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Mona Lisa: Researchers Hunt Da Vinci's Model
Researchers have opened ancient graves in a dilapidated Florence convent as they search for the remains of Leonardo da Vinci's model for Mona Lisa.
A team of experts has been working in the Saint Orsola convent since April. They believe the body of the woman who modelled for da Vinci back in the 16th century is buried there.
The real Mona Lisa, Italian art historians say, was Lisa Gherardini, the wife of a rich Florentine silk merchant named Francesco del Giocondo, who is thought to have commissioned the portrait - although there is no proof of this.
The researchers say that if they can find her skull, they will be able to reconstruct her face and compare it with the painting.
"If everything goes as planned, we will find Gherardini and with her skull we will be able to reconstruct her face thanks to some sophisticated technology," said Silvano Vinceti, head of the National Committee for the Promotion of Historic and Cultural Heritage.
"After that we will be able to compare the face to that of Mona Lisa and maybe for the first time will get an answer which will be based on highly sophisticated technology which does not make errors.
"With this reconstruction of the face there is a margin of error between four and eight per cent so we will know whether Leonardo used Gherardini or we will be able to draw other conclusions."
Researchers say Gherardini spent the last years of her life at the convent, looked after by her two daughters who were nuns, and was buried there.
They are hoping the project will reveal crucial information about the bodies buried in the convent.
"The first phase of the work consists of opening up the remains as much as possible. Then we need to collect information about the manner of burial," anthropologist Irene Baldi said.
"Whether the bodies were moved here from another place or buried in a container, if there was a coffin or not, or a cushion under the head, this is the information that we are searching for."
Gherardini might have been an early model for the Mona Lisa, but da Vinci was probably also inspired by the face of his young male apprentice, Gian Giacomo Caprotti, who some say was his lover.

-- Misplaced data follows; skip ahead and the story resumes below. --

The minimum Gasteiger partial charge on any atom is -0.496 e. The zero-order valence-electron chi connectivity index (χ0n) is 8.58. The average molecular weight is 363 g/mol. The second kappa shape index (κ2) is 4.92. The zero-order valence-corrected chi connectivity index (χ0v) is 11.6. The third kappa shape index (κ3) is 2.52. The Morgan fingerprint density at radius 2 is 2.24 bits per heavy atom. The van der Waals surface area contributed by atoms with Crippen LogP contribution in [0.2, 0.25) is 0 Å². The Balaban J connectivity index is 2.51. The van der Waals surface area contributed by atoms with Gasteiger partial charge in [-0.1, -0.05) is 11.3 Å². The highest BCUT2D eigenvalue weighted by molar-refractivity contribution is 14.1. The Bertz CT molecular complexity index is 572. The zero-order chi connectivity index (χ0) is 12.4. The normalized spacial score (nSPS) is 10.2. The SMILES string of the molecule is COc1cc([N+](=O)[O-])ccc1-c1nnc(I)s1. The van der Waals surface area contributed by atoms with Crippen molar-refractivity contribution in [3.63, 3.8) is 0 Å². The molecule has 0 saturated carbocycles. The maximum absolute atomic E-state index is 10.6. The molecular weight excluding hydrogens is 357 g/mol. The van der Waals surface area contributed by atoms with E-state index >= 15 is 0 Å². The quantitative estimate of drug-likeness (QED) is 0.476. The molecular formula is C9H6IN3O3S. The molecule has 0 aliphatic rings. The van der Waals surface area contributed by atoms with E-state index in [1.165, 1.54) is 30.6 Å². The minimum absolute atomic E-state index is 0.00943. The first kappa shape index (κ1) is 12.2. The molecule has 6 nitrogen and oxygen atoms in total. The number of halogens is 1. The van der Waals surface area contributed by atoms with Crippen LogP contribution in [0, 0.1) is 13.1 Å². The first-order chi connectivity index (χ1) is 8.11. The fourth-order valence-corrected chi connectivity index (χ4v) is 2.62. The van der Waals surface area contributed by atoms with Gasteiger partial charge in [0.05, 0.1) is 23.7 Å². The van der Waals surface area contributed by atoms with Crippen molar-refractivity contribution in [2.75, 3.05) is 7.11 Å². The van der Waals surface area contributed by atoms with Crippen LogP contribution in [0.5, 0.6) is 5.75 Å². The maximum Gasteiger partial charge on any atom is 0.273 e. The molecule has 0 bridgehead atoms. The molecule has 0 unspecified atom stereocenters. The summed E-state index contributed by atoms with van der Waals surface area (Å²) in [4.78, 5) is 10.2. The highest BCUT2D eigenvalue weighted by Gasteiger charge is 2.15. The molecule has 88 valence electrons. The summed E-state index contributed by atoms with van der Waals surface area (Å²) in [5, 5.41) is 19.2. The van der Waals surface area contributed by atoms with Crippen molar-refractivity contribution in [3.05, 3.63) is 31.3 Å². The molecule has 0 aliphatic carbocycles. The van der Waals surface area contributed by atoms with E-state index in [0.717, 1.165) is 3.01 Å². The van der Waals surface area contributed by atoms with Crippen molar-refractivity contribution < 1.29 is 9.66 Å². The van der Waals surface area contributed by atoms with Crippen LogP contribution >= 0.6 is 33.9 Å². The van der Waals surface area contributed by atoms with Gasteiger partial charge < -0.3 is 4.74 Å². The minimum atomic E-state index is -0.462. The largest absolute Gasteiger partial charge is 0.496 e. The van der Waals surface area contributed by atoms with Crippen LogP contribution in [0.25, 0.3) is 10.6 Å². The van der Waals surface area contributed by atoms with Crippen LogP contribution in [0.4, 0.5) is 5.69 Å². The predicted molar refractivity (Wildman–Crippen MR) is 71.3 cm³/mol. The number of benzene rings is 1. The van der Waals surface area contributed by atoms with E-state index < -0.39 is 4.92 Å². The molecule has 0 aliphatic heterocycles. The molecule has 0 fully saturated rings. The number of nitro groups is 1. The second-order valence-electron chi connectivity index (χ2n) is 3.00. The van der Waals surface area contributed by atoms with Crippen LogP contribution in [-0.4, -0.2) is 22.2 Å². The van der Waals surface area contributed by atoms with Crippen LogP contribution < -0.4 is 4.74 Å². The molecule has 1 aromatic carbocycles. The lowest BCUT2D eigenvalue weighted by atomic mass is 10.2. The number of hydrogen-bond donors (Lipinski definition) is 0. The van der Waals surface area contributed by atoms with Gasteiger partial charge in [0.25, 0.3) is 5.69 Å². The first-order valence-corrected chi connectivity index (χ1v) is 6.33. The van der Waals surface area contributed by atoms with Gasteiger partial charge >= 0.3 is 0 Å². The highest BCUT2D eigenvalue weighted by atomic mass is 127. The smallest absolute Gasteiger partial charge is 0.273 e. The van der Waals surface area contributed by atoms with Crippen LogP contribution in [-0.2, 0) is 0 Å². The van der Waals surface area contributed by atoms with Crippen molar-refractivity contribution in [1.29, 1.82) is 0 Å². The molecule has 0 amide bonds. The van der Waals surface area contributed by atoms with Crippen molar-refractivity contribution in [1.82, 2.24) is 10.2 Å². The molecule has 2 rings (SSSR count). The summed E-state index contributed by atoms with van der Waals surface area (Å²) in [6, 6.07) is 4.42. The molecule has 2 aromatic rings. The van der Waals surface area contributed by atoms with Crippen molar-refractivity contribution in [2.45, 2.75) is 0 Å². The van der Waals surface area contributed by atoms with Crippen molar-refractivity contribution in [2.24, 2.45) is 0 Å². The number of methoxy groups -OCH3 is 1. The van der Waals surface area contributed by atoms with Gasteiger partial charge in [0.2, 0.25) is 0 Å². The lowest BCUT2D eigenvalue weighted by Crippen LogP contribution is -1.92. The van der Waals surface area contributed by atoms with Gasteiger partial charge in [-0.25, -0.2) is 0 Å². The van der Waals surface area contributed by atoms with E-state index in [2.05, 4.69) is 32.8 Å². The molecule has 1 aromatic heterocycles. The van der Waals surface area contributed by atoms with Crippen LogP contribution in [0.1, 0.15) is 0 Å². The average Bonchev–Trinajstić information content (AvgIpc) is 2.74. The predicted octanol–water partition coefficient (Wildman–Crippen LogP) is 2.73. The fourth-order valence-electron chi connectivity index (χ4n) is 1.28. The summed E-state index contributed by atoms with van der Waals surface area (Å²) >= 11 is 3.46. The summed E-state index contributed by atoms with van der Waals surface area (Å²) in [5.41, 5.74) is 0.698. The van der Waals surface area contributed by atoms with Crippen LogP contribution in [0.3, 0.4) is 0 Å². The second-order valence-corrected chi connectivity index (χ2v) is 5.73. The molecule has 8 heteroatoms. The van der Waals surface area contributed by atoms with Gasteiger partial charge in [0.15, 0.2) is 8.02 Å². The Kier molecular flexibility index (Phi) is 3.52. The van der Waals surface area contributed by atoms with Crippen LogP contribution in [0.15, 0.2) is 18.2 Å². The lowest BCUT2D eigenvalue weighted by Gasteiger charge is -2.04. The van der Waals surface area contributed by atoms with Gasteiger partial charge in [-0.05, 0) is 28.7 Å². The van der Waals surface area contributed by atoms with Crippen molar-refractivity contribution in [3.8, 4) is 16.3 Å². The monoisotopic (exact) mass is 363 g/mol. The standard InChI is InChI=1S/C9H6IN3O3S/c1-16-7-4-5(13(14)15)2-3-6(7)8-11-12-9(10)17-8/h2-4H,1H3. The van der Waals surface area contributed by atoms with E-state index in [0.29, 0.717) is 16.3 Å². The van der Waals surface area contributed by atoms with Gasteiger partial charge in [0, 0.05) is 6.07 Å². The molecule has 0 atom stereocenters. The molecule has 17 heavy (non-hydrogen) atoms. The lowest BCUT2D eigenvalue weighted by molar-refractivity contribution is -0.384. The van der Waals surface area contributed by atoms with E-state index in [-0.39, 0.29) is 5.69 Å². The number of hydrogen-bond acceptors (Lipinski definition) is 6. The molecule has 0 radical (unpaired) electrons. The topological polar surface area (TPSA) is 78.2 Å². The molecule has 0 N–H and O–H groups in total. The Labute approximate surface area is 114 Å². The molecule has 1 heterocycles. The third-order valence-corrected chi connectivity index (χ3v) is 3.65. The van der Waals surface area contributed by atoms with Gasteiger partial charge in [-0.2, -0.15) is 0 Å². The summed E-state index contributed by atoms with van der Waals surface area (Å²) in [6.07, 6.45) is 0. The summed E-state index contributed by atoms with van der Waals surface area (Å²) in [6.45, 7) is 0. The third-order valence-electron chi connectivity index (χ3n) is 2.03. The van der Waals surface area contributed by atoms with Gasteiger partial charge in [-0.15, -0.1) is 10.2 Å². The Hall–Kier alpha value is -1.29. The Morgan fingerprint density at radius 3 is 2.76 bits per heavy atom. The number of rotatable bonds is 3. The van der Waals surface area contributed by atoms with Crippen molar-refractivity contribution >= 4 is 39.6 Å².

It is not clear how long the project to study Gherardini's remains will take before coming to any conclusion.
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what do you think?
I dont know what these morbid ghouls and bone rattlers hope to achieve, perhaps they think a reconstructed skull will make people appreciate the portrait more. I doubt it, most probably some TV Co.will have the rights to film the coffin opening ceremony. they could title it You've seen the picture now meet the model.Theres gotta be money to be made.
Why? what is the point?
What a good idea ! After they've done desecrating the poor woman's tomb they should turn their attention over to the Vatican vaults and those at Westminster abbey. Let's see if paintings of long dead kings queens and popes were accurate or if the artists used the photoshop of the day to make their patron look a bit more attractive
The more one studies Leonardo da Vinci's 'Mona Lisa' the more elusive it becomes. Much has been written by art historians and, I too have written an extensive paper on the subject. Researchers have opened ancient graves in a dilapidated Florence convent as they search for the remains of Leonardo da Vinci's model for Mona Lisa - but it's unlikely to be no more than circumstantial than factual. Like many others, I will eagerly await their findings and conclusions.